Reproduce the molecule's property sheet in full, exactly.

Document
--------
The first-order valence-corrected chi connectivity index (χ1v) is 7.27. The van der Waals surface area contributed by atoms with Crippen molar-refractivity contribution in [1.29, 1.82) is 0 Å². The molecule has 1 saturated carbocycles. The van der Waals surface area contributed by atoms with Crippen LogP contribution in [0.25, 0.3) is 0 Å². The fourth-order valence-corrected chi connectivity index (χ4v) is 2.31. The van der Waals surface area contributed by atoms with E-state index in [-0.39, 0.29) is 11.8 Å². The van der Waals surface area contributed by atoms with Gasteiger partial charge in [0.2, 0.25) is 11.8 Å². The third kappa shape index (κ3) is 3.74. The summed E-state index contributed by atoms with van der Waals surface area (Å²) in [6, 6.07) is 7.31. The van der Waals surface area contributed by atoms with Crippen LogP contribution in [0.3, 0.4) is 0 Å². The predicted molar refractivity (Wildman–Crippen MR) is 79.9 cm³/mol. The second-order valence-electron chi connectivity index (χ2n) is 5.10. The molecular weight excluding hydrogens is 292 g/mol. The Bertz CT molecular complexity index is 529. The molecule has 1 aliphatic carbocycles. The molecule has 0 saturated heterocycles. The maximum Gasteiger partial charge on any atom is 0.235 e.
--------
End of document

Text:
The first-order valence-corrected chi connectivity index (χ1v) is 7.27. The van der Waals surface area contributed by atoms with Crippen molar-refractivity contribution in [1.29, 1.82) is 0 Å². The molecule has 1 saturated carbocycles. The van der Waals surface area contributed by atoms with Crippen LogP contribution in [0.25, 0.3) is 0 Å². The fourth-order valence-corrected chi connectivity index (χ4v) is 2.31. The van der Waals surface area contributed by atoms with E-state index in [-0.39, 0.29) is 11.8 Å². The van der Waals surface area contributed by atoms with Gasteiger partial charge in [0.2, 0.25) is 11.8 Å². The third kappa shape index (κ3) is 3.74. The summed E-state index contributed by atoms with van der Waals surface area (Å²) in [6, 6.07) is 7.31. The van der Waals surface area contributed by atoms with Crippen LogP contribution in [0.3, 0.4) is 0 Å². The predicted molar refractivity (Wildman–Crippen MR) is 79.9 cm³/mol. The second-order valence-electron chi connectivity index (χ2n) is 5.10. The molecular weight excluding hydrogens is 292 g/mol. The Bertz CT molecular complexity index is 529. The molecule has 1 aliphatic carbocycles. The molecule has 0 saturated heterocycles. The maximum Gasteiger partial charge on any atom is 0.235 e.